On our way once more, I soaked up the sights of the Kampala-Entebbe road and its hustle and bustle. There is a never-ending stream of activity on roads like this, and people really do not ever seem to sleep. Always some sort of trade or conversation happening, and always some incredibly young children walking along the roadside on their travels home or to school. (This also always makes me stop and notice; there is no way on earth that children at such young ages would be expected to do this in the UK or perhaps even Europe. Yet these self-sufficient young ones think nothing of the 2-3 hours walks that they do. When needs must, there is less cause for concern and a much more pragmatic and happy-go-lucky manner it seems. Very admirable to me, and heart-stirring too … children do get trafficked here, and I’ve heard of three different kidnaps from the city since August. But, it is what it is. To get water, one must travel. To get education, the same. And if you do not have the luxury of a boda or money for a matatu, then your feet are your transport and well-used they are.)
Approaching the festival, I did feel a stirring in my thoughts about how exactly I would manage erecting a tent whilst being on two elbow crutches. But I also knew I need worry not, and I was right. At the camping section, my beloved Zoe arrived, as did three very supportive new friends, who worked together and put it up in no time. I was able to take the role of the non-helpful interferer!!!
The ground wasn’t ideal for crutches it must be said, so it required an enhanced level of presence and mindfulness for me. Yet another great opportunity for breathwork and slowing down. I ambled my way to the main stage, and I was absorbed by it all. Lost amidst one of my favourite atmospheres in the world, and therefore so very found.
I made more and more friends over the night and the next day, I laughed a lot, I embraced the arts and the music, and throughout the Saturday evening, I also discovered I had finally begun to ease into African dancing style, albeit mostly on one leg or with some very careful balancing on the crutches! It was a small festival and within my time there, I ended up meeting most of the festival-goers … and regardless, I was quite the sight, this yellow-haired mzungu moving herself around on sticks. I became quickly known amongst the crowds, and throughout Sunday I was embraced by masses of concern, admiration and well-wishes.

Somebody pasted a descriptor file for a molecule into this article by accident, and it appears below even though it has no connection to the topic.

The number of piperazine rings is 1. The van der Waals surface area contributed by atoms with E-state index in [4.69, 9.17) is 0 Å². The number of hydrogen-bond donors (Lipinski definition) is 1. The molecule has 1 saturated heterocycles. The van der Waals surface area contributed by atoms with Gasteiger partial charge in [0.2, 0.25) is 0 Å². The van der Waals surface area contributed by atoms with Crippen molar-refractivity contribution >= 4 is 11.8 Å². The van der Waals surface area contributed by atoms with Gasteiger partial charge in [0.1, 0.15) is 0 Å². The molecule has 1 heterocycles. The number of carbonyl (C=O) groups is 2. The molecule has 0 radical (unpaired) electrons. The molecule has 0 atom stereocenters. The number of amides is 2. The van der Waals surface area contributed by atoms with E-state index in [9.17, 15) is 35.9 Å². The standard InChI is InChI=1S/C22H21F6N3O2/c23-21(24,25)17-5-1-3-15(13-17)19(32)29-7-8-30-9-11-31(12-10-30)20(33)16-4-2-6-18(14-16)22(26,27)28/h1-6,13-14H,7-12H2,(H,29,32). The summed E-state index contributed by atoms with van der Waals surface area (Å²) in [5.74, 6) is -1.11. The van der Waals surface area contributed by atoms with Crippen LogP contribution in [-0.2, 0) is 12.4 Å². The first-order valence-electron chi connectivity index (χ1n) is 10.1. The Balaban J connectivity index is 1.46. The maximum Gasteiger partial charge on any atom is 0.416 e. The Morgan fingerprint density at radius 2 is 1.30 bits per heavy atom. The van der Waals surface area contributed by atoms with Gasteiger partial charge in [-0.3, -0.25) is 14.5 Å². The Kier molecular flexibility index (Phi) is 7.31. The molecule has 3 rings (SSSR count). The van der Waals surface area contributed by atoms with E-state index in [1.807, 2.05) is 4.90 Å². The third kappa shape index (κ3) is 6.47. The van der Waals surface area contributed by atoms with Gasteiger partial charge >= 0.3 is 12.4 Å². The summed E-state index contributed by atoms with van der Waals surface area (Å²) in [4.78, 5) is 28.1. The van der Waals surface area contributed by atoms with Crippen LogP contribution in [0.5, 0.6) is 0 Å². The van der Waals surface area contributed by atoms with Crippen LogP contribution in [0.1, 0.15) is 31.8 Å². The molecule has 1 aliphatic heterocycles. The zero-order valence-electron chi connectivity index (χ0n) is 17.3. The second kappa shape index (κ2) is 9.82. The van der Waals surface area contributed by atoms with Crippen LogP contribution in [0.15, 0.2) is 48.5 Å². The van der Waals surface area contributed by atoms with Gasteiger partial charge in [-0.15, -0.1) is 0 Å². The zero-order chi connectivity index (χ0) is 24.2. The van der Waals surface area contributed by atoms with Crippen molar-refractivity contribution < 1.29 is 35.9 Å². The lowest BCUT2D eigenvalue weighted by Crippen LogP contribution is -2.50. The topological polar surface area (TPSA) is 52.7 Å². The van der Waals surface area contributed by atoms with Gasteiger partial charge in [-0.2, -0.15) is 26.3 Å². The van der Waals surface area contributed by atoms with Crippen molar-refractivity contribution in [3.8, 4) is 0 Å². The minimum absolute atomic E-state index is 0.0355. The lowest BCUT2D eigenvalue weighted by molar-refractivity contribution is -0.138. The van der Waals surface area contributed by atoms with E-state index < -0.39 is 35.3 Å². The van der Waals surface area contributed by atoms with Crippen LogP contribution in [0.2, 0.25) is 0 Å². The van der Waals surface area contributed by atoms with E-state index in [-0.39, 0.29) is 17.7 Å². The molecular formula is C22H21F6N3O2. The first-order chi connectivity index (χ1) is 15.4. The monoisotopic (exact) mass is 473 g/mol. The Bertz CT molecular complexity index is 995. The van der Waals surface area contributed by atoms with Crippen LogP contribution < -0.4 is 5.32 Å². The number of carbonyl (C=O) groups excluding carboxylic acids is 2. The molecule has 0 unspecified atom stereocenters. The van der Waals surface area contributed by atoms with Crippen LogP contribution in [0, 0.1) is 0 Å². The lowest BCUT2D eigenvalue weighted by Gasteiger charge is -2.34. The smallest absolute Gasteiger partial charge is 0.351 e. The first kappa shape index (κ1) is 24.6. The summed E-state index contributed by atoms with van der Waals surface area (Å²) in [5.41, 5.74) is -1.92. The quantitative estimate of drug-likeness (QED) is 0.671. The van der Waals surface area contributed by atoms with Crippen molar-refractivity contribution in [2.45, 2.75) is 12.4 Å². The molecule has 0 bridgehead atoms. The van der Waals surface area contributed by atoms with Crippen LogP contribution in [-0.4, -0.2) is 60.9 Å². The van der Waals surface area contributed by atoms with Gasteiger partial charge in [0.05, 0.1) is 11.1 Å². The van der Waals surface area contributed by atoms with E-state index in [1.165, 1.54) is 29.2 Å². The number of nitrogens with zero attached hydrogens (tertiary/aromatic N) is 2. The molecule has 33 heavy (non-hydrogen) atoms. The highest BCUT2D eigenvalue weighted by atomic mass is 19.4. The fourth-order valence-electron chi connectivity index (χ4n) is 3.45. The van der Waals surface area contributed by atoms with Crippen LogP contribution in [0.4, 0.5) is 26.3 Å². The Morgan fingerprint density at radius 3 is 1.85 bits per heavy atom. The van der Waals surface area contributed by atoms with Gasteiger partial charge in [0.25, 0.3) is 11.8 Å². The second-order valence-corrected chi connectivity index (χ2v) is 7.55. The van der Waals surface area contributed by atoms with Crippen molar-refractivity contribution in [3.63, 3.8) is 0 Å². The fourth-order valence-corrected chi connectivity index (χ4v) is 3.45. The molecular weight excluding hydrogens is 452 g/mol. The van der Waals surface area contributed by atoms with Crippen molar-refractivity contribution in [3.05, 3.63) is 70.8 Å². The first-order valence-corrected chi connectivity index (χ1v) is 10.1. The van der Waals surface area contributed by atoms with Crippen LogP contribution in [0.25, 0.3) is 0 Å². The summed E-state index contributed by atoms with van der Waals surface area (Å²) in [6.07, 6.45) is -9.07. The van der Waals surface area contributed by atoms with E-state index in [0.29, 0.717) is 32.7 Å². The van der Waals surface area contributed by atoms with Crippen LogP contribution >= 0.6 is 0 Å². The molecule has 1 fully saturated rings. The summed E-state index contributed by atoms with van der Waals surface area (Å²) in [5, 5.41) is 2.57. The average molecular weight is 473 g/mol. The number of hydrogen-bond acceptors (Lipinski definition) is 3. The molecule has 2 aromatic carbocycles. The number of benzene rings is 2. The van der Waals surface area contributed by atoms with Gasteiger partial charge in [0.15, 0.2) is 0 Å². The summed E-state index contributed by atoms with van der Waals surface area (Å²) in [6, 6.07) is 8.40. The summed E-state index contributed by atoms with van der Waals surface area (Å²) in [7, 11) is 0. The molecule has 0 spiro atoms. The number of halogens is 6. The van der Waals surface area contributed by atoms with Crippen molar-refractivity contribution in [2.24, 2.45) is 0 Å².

It was hard on my body to dance, but it was so easing on my soul.
A new friend also enjoyed his own fame, as he had brought his fire sticks with him. So together he and I made quite the “sticks” combo – it was a hoot!
Sadly I missed out on hearing some of the fabulous acts playing on Sunday night, as it was already after 9pm when I left, and I was cautious to travel too late into the darkness, in my condition and also with work the next day. However, all musicians that I saw, including a wonderful trio of Ugandan young men, the upbeat playlist of Uganda’s top dj, DJ Rachel, and of course the dulcet tones of Ugandan’s reggae singer Maddox, all entered my ears and moved my heart.
The Ngoma drumming group also led a session on the Sunday morning, which I had been really looking forward to. It was held within a beautiful setting on the lakeside of Victoria. Sadly my knee wasn’t happy to stay seated for too long though, and with my inner voice also rattling around my head telling me “you can’t drum”, I opted for leaving them to their rhythms and taking myself for slow walks around to converse with my many new friends.Despite not drumming myself however, I was able to absorb the beat of one of the Ugandan tribe’s drums and be mesmerised by the strength in their necks, as they moved arund with them.
Another wonderful weekend, filled to the brim with hearts, arts, and love. Blessed I am and expanding on all accounts, injury and limited mobility included.